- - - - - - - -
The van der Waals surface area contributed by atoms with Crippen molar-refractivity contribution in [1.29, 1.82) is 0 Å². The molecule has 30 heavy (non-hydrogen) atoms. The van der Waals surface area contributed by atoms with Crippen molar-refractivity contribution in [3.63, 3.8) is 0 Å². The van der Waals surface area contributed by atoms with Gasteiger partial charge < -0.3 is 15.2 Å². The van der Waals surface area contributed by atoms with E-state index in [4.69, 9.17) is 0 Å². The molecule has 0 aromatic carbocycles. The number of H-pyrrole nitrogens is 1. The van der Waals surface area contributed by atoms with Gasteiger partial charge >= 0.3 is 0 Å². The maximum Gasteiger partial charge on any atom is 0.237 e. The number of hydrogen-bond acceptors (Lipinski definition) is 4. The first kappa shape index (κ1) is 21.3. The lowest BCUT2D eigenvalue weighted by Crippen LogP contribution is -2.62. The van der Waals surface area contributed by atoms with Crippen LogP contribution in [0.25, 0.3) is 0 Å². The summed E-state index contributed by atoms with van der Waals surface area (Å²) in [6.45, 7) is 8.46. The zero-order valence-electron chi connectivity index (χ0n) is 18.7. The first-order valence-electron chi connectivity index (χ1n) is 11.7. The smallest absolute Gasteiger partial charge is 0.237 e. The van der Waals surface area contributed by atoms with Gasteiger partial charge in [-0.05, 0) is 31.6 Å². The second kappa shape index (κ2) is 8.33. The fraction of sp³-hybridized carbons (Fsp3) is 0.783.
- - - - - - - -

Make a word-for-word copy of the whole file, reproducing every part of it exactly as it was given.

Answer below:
The van der Waals surface area contributed by atoms with Crippen molar-refractivity contribution in [1.29, 1.82) is 0 Å². The molecule has 30 heavy (non-hydrogen) atoms. The van der Waals surface area contributed by atoms with Crippen molar-refractivity contribution in [3.63, 3.8) is 0 Å². The van der Waals surface area contributed by atoms with Gasteiger partial charge < -0.3 is 15.2 Å². The van der Waals surface area contributed by atoms with E-state index in [4.69, 9.17) is 0 Å². The molecule has 0 aromatic carbocycles. The number of H-pyrrole nitrogens is 1. The van der Waals surface area contributed by atoms with Gasteiger partial charge >= 0.3 is 0 Å². The maximum Gasteiger partial charge on any atom is 0.237 e. The number of hydrogen-bond acceptors (Lipinski definition) is 4. The first kappa shape index (κ1) is 21.3. The lowest BCUT2D eigenvalue weighted by Crippen LogP contribution is -2.62. The van der Waals surface area contributed by atoms with Crippen LogP contribution in [0.25, 0.3) is 0 Å². The summed E-state index contributed by atoms with van der Waals surface area (Å²) in [6.45, 7) is 8.46. The zero-order valence-electron chi connectivity index (χ0n) is 18.7. The first-order valence-electron chi connectivity index (χ1n) is 11.7. The smallest absolute Gasteiger partial charge is 0.237 e. The van der Waals surface area contributed by atoms with Gasteiger partial charge in [-0.05, 0) is 31.6 Å². The second kappa shape index (κ2) is 8.33. The fraction of sp³-hybridized carbons (Fsp3) is 0.783.